Angie’s List has rebranded. What’s it all about? What does renaming and rebranding mean for a company like Angie’s List, and will it help them or hurt them? Is it a good new effort? Why did they do it? What’s Hypno’s take on the new brand? Read more and find out!
Before it was Angi, it was Angie’s List.
Angie’s List was an online resource for homeowners looking to add value to their homes through repairs and renovations has recently changed its name and its branding, and has launched a huge rebranding campaign to match. Angie’s List was a leading online home improvement contractor database founded in 1995 by Angie Hicks, and was first set up to serve as a reviews listing website for the services homeowners most often need – repairs, plumbing, roofing, carpentry, as well as additions, remodeling baths and kitchens, and a myriad of other services. Angie’s List has evolved over the past 27 years, and has grown to be a full service, member supported resource for consumers looking to find the contractor that can help them with their project. The site also contains listings of remodeling contractors as well as information about services and helpful articles and tips.
Now under it’s new name, Angi is a suite of apps and lead generation tools designed to give businesses access to potential customers. The lead generation aspect of it is what the public doesn’t fully understand or see sometimes. When a homeowner goes to their new shortened URL Angi.com, and starts looking for a roofer or plumber they enter their contact data, and answer a few questions, to then get matched up to contractors in their area who are actually paying members that are buying the leads, in real time from Angi. They can then get in touch with the consumer to provide their quotes and eventually turn it into a paying job. This model is smart because it gives a first-mover like Angi a growing strength and popularity to attract homeowners (the money) who enter their data for free, and the company can then sell that data in the form of leads for members, at a great profit. The rating system keeps vendors on their toes, and helps the good ones rise to the top in terms of successful jobs completed, while weeding out the bad ones over time. Thus creating value for consumers. It’s a model that took 20 years to turn profitable with Angie’s List announcing a first profit only in 2015.
Some Startups Fail Miserably
We know a story of a startup who thought they were going to beat Angie’s List at their own game, but the owner had a flawed business model and very naive perspective; they eventually failed miserably. Their idea was to collect data from homeowners face to face in real time, one at a time (a very time consuming labor process) at their homes. Angie’s List, now Angi, deals in massive volumes of consumer data. And the genius of their business model is that people willingly come to them and drop all of that data off freely, of their own will, at any hour of the day or night, providing additional clues so Angi can match them with an appropriate contractor or service provider. The founders of Angi understand the tricky nature of consumer trust. They understood that by offering a great value to their consumers, to be able to read real reviews and ratings could help grow trust. They grew trust in their brand to a higher level. And now much of it is automated. Angi employs over 4500 people now, and with their acquisitions, and automation of activities on their websites, have strengthened their position well into the future.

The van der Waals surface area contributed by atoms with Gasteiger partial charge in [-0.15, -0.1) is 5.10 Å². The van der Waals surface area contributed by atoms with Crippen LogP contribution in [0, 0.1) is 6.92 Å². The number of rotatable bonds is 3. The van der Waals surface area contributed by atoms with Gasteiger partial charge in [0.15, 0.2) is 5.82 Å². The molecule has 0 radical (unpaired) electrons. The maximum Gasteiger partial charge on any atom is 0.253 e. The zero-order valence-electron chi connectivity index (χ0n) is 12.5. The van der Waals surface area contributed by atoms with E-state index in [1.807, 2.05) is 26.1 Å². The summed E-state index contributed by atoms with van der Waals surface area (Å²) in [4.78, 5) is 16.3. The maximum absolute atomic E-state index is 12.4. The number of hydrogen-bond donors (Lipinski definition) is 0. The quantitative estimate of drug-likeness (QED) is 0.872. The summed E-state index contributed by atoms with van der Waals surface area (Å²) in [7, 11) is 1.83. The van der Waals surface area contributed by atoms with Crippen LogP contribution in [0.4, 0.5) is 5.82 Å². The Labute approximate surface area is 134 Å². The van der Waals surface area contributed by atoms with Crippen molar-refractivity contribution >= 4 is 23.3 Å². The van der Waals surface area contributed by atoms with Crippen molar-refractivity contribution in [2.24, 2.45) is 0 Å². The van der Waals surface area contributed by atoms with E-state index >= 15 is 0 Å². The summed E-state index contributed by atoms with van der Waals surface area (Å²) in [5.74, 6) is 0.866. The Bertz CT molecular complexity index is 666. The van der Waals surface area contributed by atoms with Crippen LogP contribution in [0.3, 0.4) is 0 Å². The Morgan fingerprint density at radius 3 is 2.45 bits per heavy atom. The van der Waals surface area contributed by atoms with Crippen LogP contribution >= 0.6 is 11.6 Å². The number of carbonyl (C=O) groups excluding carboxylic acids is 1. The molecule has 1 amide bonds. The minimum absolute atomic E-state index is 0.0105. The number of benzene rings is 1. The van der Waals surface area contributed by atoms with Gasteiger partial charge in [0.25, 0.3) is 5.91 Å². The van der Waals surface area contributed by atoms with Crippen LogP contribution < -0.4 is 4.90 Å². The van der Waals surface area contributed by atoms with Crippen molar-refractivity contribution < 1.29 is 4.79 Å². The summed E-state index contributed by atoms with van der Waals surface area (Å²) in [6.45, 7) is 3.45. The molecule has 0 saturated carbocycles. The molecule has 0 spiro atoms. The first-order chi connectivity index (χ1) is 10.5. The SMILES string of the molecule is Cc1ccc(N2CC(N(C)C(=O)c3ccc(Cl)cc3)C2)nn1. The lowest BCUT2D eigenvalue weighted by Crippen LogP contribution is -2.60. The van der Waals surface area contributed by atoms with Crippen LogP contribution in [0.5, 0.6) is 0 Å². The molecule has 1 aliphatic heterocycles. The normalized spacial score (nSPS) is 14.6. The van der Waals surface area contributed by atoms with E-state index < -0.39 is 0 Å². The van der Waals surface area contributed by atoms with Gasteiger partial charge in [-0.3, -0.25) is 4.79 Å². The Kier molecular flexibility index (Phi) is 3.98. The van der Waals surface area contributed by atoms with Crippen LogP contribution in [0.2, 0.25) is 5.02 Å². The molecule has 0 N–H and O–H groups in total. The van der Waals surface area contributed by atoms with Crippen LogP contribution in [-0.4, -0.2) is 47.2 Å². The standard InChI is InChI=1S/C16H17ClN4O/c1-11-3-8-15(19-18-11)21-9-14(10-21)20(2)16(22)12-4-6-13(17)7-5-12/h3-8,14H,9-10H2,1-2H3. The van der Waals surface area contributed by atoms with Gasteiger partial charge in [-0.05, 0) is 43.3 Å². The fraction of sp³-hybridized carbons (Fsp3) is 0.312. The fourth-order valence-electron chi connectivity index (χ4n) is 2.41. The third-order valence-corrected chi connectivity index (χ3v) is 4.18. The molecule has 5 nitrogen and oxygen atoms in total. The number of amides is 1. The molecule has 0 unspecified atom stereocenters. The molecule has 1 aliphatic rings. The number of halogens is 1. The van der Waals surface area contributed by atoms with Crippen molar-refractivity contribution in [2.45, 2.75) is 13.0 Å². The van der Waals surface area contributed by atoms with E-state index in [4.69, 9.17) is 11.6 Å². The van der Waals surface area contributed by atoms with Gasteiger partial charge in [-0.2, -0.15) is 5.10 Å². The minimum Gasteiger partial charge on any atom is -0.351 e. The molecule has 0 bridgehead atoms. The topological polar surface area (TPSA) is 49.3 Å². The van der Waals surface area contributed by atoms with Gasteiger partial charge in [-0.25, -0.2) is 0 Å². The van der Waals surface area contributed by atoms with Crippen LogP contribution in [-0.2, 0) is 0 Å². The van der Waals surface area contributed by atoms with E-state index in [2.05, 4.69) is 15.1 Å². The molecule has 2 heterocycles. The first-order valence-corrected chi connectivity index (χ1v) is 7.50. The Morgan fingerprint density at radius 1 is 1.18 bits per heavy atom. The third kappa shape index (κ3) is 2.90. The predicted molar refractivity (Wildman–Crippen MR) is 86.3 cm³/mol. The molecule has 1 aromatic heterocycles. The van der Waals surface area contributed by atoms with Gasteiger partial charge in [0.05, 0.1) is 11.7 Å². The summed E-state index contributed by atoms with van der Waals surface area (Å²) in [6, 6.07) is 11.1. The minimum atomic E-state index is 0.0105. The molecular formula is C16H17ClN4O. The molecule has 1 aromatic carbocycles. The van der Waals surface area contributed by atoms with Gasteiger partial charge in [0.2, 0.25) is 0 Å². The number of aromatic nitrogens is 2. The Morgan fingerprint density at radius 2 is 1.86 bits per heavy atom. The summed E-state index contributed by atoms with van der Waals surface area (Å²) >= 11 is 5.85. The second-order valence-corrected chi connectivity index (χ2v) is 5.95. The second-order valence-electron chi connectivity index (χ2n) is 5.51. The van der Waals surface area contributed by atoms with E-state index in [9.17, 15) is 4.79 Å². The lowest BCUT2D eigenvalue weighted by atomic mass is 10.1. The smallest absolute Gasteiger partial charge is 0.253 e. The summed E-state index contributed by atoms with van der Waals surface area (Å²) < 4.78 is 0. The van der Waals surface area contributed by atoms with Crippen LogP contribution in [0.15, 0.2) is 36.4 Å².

Short and Easy Does It
So what’s with the new name and rebranding? Well you can see it’s an evolutionary thing and a shortening of the name similar to Coca-Cola becoming Coke, Dunkin Donuts becoming Dunkin’s, Apple Computer becoming Apple, and Kentucky Fried Chicken just becoming KFC. The shortening of the name allows the company to do and be other things besides a “list” too. The name was changed according to the CEO Oisin Hanrahan because “At its core, we’re not a list,” and the name was confusing to homeowners. The shortened name also allows for people to connect with the name and emotionally connect with the brand, in that it is more humanized now. Hanrahan said they went with Angi, instead of Angie, because it was a unique name – and thus created an individual brand that could be unique for their company. The new branding will be on the website, and the app moving forward, and TV Ads have been produced that are airing on all the fixer-upper and home renovation channels.
The website URL has also changed to angi.com, which is much easier to remember and type, and since there’s no apostrophe in the name anymore, that also solves a small problem of someone using the punctuation in the URL accidentally.
Looks New and Different